In the USA, the Free Flow Wine Company, which uses steel kegs for wine, states that their kegs "reduce the carbon footprint of the same wine poured out of bottles over a 20-year period by 96%". In Switzerland, one 20L Ecofass keg of wine managed by Bibarium eliminates 26 empty wine bottles, corks, labels and cardboard boxes from being recycled at high costs due to water use or going to the landfill. Interestingly, the consumers' willingness to pay for a more sustainable wine accounts for 10-15% of the wine average price. The Life-Cycle Assessment conducted by IFV, followed by the counter-expertise led by a third party, shows that the Swiss solution of keg wine served on tap as developed throughout our Interreg research is clearly ecological. This wine solution developed in Switzerland especially makes sense with regards to the 2030 Agenda for Sustainable Development adopted by the UNO which includes 17 Sustainable Development Goals. Our research findings showing such a sustainability-orientation of Swiss keg wine managed by Bibarium will be published in academic journals soon. Stay tuned!
At EHL, we conducted market studies, analyzed the service-profit value chain of keg wine and delivered several strategic marketing and communication tools to enhance customer experience for all stakeholders involved. Thanks to two Student Business Projects (SBP) coached by EHL Faculty members, two groups of students had the opportunity to contribute to the research project for their final diploma. Theresults show that the Swiss wine market is ready for adopting ecological and sustainability-oriented innovation, but economic reasons remain the key driver.
Surprisingly, the results of the market research conducted went pretty much against what many people intuitively believed. I myself had been quite doubtful. I had gained experience in the food & beverage industry by managing restaurants while studying management sciences for my PhD, embracing marketing and human resources aspects. So, when Marc came to EHL with the idea of keg wine, I was clearly sceptical that such a solution would ever meet the market demand. But to my surprise, the market studies we conducted at EHL show that 96% of wine consumers are in favour of keg wine served on tap, for one reason in particular: its sustainability. Restaurateurs and caterers are ready for keg wine, provided that their consumers are. More precisely, 64% of restaurateurs and caterers are in favour of adopting wine on tap, and for one reason especially: overall economic savings. Why?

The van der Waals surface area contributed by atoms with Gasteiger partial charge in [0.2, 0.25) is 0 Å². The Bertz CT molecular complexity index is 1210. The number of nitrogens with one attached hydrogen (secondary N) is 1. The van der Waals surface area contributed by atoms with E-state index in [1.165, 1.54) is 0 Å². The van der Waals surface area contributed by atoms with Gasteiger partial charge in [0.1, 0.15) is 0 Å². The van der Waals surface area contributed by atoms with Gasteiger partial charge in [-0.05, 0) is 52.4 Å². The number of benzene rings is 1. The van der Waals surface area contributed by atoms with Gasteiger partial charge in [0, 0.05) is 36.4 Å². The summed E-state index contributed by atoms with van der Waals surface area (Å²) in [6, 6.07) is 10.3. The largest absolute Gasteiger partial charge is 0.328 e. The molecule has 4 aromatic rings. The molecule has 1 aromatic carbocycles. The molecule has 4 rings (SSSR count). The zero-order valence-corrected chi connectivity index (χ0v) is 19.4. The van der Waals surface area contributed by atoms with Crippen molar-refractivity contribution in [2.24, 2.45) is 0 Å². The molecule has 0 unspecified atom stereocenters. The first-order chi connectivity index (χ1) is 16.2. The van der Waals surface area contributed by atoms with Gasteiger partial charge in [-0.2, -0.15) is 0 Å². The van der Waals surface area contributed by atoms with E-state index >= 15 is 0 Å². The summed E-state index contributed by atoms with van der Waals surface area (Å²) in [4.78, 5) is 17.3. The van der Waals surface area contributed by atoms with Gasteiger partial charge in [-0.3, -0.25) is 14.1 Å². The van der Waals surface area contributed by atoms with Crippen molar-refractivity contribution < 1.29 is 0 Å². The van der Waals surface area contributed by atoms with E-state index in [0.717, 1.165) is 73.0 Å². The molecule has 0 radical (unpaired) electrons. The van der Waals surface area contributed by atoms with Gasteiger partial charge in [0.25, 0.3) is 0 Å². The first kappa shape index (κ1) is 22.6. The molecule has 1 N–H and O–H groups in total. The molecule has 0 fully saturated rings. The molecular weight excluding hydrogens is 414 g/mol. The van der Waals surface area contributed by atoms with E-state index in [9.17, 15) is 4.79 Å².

- No more corked, spoiled or oxidized wines.
- No more wine spoiled or wasted due to wrong manipulation in bottling or pouring processes.
- No more sorting of waste both at the wineries and the place of consumption.
- Less deviant staff behaviour e.g. stealing a 100L keg of wine unlikely, or serving glasses of wine with more than the volume paid by the client,
- Labour costs are 17% lower, the cost of wine is reduced by 20% and the storage space saved is 85%.
- Taste and quality conserved for up to 4 months, compared to a few days in a bottle.
As a result, keg wine on tap has been raising strong interest from Swiss restaurateurs and caterers, helped by local TV and radio media, and has even reached a worldwide audience in Europe, Latin America and Asia.
After collecting and analyzing data from the stakeholders involved, EHL found that our Swiss keg wine solution increases staff and service efficiency. Operations are overall easier to manage and lead to better server/customer outcome. Why?
- Heavy loads that staff have to carry are reduced by half.
- No more cork pulling or broken corks in the bottle neck.
- Wine is served at the perfect temperature thanks to the keg-to-tap dispenser system with coolers.
- Glasses of wine can be poured in less than 5 seconds.
- Glasses of Spritz poured in less than 8 seconds with the perfect blend.
- Less customer waiting and complaints.
- Staff can spend more time interacting with the guests, promoting the wine and wineries they are serving, hence improving the customer experience.
The impact of COVID-19